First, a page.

Foreign Policy Blogs

Brazil's Opportunity in Haiti

When disaster struck in Haiti this week with a massive earthquake that devastated the capital, Brazil was given an opportunity to step up to the plate and show its international leadership.

Brazil's Opportunity in Haiti

In reality, Brazil has been working in Haiti for nearly five years, since June 2004. The Brazilian army heads the UN peacekeeping forces, as well as providing humanitarian aid. Brazil has around 1,300 troops on the island, and commands a total of  7,000 UN soldiers there. Since 2004, the Brazilian government has spent US$577 million on its mission. But it paid another price this week: during the earthquake, at least fourteen Brazilian soldiers were killed, as well as a famous Brazilian doctor and public health activist, known as Brazil’s Mother Theresa.

The Brazilian mission has not been without controversy. Prior to the earthquake, critics in Brazil claimed the Brazilian army would serve better in its own country dealing with domestic conflicts, and that the funding for the mission would be more appropriately spent on Brazilian soil. A soldier who served with the first set of troops sent to Haiti, Tailon Ruppenthal, wrote a scathing critique of the mission and the Brazilian army in his book Um soldado brasileiro em Haiti.

Critics also claim the mission is for public relations purposes, a ploy to get a permanent seat on the UN Security Council (which would be a huge stamp of legitimacy for foreign relations). After the earthquake, other critics, from political columnist Reinaldo Azevedo to pop singer Sandy, pointed out that the Brazilian government had made slower and more minimal efforts to aid mudslide and flood victims in Rio de Janeiro and São Paulo earlier this month, compared to its immediate outpouring of support for Haiti.

Nevertheless, the Brazilian government continued its mission and ramped up efforts after the earthquake, promising US$15 million in aid, twelve tons of medical supplies, water, and equipment, and thirteen tons of food. Defense Minister Nelson Jobim flew to Port-au-Prince and met with Haiti’s president to discuss next steps and make recommendations to President Lula back in Brasilia. The Brazilian army has set up a field hospital to treat earthquake victims and is trying to fly in more supplies and personnel, which has been difficult because the Port-au-Prince airport has been incredibly chaotic. The Brazilian-led UN forces are working on recovery efforts to dig out collapsed buildings, including the former UN headquarters. Foreign Affairs Minister Celso Amorim even called Secretary of State Clinton to request priority for Brazilian aircraft, and was given the green light.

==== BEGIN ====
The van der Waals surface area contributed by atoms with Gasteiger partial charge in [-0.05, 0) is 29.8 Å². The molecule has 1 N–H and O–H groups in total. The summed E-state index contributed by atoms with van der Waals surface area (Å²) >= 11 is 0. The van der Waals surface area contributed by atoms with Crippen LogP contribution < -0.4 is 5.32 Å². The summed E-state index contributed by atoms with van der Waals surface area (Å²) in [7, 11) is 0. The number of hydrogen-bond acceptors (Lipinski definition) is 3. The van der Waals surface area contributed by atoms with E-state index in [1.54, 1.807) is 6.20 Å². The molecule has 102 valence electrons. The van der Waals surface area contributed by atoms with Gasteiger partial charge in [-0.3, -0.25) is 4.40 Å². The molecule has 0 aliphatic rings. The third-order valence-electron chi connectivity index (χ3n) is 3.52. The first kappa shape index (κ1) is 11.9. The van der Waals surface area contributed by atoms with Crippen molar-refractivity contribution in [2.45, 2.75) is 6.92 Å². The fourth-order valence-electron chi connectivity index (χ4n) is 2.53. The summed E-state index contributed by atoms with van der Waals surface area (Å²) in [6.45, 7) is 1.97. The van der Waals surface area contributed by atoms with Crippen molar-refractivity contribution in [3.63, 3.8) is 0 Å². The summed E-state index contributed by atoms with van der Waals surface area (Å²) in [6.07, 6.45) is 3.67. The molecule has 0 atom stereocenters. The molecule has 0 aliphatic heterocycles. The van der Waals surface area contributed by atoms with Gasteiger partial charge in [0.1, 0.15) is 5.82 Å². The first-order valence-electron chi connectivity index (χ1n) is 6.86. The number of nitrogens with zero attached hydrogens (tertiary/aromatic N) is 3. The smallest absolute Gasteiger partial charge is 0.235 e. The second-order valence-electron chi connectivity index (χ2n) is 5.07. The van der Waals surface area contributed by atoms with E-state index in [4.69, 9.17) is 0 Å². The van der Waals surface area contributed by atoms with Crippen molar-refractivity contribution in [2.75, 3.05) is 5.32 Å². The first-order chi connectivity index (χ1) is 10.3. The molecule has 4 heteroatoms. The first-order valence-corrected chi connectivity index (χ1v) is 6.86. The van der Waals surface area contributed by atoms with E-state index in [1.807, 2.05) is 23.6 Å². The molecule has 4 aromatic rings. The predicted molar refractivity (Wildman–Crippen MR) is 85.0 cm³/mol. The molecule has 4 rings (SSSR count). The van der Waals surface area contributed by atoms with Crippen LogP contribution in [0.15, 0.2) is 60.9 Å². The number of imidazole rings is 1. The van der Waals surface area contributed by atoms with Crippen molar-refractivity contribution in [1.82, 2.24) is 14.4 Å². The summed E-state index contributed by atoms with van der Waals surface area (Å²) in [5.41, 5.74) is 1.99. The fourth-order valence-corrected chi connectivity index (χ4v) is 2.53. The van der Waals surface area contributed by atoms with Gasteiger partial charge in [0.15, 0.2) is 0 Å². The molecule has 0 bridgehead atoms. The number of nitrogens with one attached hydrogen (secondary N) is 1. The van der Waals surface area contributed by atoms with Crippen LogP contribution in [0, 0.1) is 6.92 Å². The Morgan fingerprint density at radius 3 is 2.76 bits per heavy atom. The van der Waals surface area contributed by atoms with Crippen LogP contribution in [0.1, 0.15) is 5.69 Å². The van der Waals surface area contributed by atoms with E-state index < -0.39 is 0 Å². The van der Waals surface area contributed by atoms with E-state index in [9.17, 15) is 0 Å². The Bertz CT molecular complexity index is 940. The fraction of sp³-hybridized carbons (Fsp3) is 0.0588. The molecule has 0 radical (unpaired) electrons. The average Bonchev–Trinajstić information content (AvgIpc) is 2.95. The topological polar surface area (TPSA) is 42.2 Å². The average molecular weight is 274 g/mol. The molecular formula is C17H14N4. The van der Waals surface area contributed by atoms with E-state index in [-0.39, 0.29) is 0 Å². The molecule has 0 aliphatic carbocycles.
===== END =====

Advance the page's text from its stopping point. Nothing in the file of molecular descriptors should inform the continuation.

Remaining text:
[Even the private sector in Brazil has been encouraged by the Brazilian government’s lead. AmBev, the Brazilian subsidiary of Anheuser-Busch, has pledged 37,000 gallons of drinking water for Haiti, and McDonald’s Latin America will donate R$1 to recovery efforts for every Big Mac purchased through January 22nd. Brazil’s most famous model, Gisele Bundchen, announced a donation of US$1.5 million to the Red Cross. Major fundraising efforts are underway for various Brazil-based non-profits, including Viva Rio, which works in Port-au-Prince.]

However, eyewitness reports from Port-au-Prince indicate that after the earthquake, the UN forces have not served their role to protect Haitians. Haitians with Internet access reported seeing UN vehicles blocking the streets during the first twenty-four hours after the earthquake without making any efforts to rescue Haitians, and instead heading to sites specifically to aid foreigners. In addition, a group of Brazilian researchers working in Port-au-Prince claimed that in a conversation with one of the Brazilian UN soliders on Tuesday, the soldier declared that the real reason for Brazil’s five year mission was that Haiti served as Brazil’s “laboratory” to train the military to deal with favela uprisings in Brazilian cities.

Even when both sides of the issue are considered, it’s hard to deny that the U.S. military, which is sending around 10,000 troops to the island, may not be particularly welcome in Haiti despite the terrible crisis. The United States army occupied Haiti for nearly twenty years in the early 20th century, and was seen as the culprit in the coup d’etat in 2004. Brazil has had some success in reducing violence and gang activity, and now has considerable experience administering services in Haiti. It has the financial capacity to continue a long term commitment on the island, and the manpower to back up that commitment. This is Brazil’s big chance to get this right and come out the hero, and fully receive the recognition and clout it has been striving to achieve as an international player.



Rachel Glickhouse

Rachel Glickhouse attended the George Washington University, where she studied Latin American Studies and Spanish at the Elliott School of International Affairs. She studied abroad in Buenos Aires, Argentina and Santo Domingo, Dominican Republic. She spent two years living in Rio de Janeiro, Brazil after graduating in 2007. She now lives and works in New York.